The 363 is the first product from San Diego-based Tonecraft Audio, but owner Jon Erickson is no newcomer to the studio equipment scene. Most notably, he spent some time at A-Designs Audio and was chiefly responsible for the Pacifica mic preamp [Tape Op #49], among other products. A bass player himself, Jon set out to make a DI that would be just at home in a live setting as in the studio, and he gave it a feature set that makes it more versatile than most other DIs on the market.

Jon was gracious enough to personally drop off the demo unit at my new studio, Rarefied Recording, where he walked me through the basics of the box. It has your usual input and thru 1/4'' connections, but it quickly diverges from your run-of-the-mill DI from there. In addition to a customary XLR output, it also has a separate TRS output. Each output has its own dedicated level control and ground lift, and the usefulness of this will become clear later in the review. Besides the large input gain knob, the unit also has a Baxandall EQ with ±20 dB of boost/cut and a true bypass switch.

The look and heft of this thing is already impressive, but when you turn it on, you are treated to even more of that gut feeling that the box has mojo. You can totally hear and feel the current humming, and the front panel has a beautiful back light that comes up slowly. The mechanical hum may be concerning to some who plan to put the unit in the live room with active mics, but in practice, I did not find it to be a problem. Jon explained that he's switching to a custom toroidal power transformer that has no audible mechanical noise on all units moving forward.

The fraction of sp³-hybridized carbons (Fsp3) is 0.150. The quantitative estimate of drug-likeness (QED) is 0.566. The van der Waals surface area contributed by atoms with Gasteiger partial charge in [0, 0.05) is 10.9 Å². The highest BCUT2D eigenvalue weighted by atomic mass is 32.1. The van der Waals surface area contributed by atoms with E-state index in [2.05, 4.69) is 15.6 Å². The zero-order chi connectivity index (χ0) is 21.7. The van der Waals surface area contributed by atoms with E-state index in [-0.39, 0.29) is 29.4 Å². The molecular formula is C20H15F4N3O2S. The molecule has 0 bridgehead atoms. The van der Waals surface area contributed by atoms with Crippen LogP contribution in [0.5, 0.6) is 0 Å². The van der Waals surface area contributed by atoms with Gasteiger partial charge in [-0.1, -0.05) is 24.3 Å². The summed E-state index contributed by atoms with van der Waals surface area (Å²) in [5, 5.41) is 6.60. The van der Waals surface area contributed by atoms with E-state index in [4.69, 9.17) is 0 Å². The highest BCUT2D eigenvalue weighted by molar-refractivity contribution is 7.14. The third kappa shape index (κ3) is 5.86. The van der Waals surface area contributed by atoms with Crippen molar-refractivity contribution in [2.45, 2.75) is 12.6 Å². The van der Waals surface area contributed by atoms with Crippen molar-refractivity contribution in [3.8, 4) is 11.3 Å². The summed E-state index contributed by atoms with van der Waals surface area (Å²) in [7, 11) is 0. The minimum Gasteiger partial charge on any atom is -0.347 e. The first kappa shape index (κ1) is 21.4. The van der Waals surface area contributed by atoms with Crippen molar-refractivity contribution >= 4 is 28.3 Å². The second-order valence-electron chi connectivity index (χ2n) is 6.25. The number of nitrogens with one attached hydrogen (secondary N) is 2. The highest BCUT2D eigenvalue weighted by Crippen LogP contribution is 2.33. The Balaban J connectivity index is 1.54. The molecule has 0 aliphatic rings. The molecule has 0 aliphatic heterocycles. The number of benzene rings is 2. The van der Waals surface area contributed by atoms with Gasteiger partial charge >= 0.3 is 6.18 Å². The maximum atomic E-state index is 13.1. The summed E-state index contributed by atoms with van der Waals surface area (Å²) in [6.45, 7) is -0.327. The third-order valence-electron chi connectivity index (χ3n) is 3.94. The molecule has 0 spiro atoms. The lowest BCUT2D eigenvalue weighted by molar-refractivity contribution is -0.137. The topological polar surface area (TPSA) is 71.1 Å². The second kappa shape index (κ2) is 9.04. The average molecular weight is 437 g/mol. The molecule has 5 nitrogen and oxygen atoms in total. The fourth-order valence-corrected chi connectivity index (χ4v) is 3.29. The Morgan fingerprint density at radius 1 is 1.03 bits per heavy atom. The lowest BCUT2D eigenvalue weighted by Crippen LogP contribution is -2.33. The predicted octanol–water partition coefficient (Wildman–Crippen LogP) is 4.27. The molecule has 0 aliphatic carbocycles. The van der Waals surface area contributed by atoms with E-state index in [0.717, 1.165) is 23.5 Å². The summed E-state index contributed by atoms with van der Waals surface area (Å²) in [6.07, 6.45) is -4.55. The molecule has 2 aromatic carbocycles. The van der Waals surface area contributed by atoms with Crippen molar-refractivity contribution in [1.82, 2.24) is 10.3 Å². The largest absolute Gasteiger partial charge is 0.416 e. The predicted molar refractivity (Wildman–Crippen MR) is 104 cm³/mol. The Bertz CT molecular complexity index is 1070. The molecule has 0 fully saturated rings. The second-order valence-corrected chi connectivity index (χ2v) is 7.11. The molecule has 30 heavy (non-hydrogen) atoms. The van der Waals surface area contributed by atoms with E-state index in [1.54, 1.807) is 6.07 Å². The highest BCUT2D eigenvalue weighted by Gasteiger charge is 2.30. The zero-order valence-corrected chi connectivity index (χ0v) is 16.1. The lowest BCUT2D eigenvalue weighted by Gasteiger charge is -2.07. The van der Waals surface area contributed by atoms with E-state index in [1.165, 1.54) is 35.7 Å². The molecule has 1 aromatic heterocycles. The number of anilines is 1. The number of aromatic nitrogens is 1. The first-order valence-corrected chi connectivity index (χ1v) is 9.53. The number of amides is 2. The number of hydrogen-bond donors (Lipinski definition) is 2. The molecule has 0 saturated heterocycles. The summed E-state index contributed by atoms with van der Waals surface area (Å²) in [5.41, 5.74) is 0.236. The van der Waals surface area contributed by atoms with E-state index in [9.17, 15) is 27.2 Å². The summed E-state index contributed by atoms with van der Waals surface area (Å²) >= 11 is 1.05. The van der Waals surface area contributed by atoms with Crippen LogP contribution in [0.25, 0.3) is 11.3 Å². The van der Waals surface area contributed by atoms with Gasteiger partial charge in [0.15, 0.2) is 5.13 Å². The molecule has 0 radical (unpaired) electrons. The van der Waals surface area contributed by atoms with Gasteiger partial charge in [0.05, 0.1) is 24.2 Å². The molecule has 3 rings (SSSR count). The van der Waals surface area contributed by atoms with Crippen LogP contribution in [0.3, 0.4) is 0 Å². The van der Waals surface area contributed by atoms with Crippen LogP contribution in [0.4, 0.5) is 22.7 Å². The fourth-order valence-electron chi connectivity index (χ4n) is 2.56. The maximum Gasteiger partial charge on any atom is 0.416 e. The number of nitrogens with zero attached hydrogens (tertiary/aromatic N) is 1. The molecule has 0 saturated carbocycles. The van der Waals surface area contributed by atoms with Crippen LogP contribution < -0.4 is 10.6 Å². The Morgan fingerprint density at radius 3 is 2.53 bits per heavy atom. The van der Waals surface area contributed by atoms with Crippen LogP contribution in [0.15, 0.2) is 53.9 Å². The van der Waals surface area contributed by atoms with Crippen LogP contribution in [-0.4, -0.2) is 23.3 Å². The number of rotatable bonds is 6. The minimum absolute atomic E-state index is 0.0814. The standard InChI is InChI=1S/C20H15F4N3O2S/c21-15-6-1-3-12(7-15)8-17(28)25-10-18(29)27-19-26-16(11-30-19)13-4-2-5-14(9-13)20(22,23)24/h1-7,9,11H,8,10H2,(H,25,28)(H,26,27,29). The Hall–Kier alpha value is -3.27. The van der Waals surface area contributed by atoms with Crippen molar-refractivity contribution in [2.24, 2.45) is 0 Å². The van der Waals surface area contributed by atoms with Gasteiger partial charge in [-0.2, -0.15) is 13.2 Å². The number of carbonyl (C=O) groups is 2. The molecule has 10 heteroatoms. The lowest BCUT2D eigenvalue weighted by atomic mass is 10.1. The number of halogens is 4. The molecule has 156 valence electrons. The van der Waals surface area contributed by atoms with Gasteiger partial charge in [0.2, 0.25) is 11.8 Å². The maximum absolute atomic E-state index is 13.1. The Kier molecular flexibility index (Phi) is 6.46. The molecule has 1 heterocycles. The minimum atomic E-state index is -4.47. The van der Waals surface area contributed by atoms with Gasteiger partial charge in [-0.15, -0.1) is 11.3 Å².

I hit the ground running by giving the 363 a go on a Jerry Jones Bass6 for the band Feathers (Home Tapes). Since I also have an A-Designs REDDI [Tape Op #53], it was only natural to start with a quick comparison. The REDDI is a great tube DI, and I and other engineers who've worked at Rarefied have gotten great sounds from it. So in no way was the REDDI sounding bad in comparison to the 363. However, the added feature set of the 363 really set it apart and gave it a clear edge over the REDDI in this instance. Both units go after that classic and sought-after Ampeg B-15N sound, and having one of those too, I can tell you that both DIs have it, but one annoying thing about the REDDI is that the output is often not hot enough, which leaves you needing to put it into another amplification stage. The 363 does not suffer from this problem. Another note of contrast is that the REDDI basically just has one sound. With only one gain knob and no EQ, there's not much you can do to dial in the desired tone within the unit itself, often leading me to use an EQ after it. The 363's built-in EQ is great. It gives you options to really fatten things up on the low end and tweak the high end to taste. I found the frequency selection by Jon to be excellent. Having control over input and output level also lets you drive the unit into saturation while not overloading the next stage.